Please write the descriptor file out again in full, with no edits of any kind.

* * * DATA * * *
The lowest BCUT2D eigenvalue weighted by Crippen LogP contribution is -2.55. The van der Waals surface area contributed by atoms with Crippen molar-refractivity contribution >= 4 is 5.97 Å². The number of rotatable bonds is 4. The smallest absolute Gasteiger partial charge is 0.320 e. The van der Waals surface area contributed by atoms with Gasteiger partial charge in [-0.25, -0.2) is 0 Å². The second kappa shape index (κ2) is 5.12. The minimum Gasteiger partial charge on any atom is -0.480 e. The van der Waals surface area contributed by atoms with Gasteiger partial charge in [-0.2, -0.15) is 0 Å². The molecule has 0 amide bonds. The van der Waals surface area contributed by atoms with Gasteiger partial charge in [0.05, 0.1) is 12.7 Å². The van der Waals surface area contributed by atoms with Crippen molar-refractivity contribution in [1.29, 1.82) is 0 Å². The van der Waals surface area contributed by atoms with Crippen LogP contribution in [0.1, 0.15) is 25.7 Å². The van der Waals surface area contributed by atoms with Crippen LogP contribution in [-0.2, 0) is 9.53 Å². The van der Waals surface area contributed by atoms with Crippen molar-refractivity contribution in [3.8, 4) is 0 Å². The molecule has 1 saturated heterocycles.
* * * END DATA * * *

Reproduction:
The lowest BCUT2D eigenvalue weighted by Crippen LogP contribution is -2.55. The van der Waals surface area contributed by atoms with Crippen molar-refractivity contribution >= 4 is 5.97 Å². The number of rotatable bonds is 4. The smallest absolute Gasteiger partial charge is 0.320 e. The van der Waals surface area contributed by atoms with Gasteiger partial charge in [-0.25, -0.2) is 0 Å². The second kappa shape index (κ2) is 5.12. The minimum Gasteiger partial charge on any atom is -0.480 e. The van der Waals surface area contributed by atoms with Gasteiger partial charge in [-0.2, -0.15) is 0 Å². The molecule has 0 amide bonds. The van der Waals surface area contributed by atoms with Gasteiger partial charge in [0.05, 0.1) is 12.7 Å². The van der Waals surface area contributed by atoms with Crippen molar-refractivity contribution in [1.29, 1.82) is 0 Å². The van der Waals surface area contributed by atoms with Crippen LogP contribution in [0.1, 0.15) is 25.7 Å². The van der Waals surface area contributed by atoms with Crippen LogP contribution in [-0.2, 0) is 9.53 Å². The van der Waals surface area contributed by atoms with Crippen molar-refractivity contribution in [3.8, 4) is 0 Å². The molecule has 1 saturated heterocycles.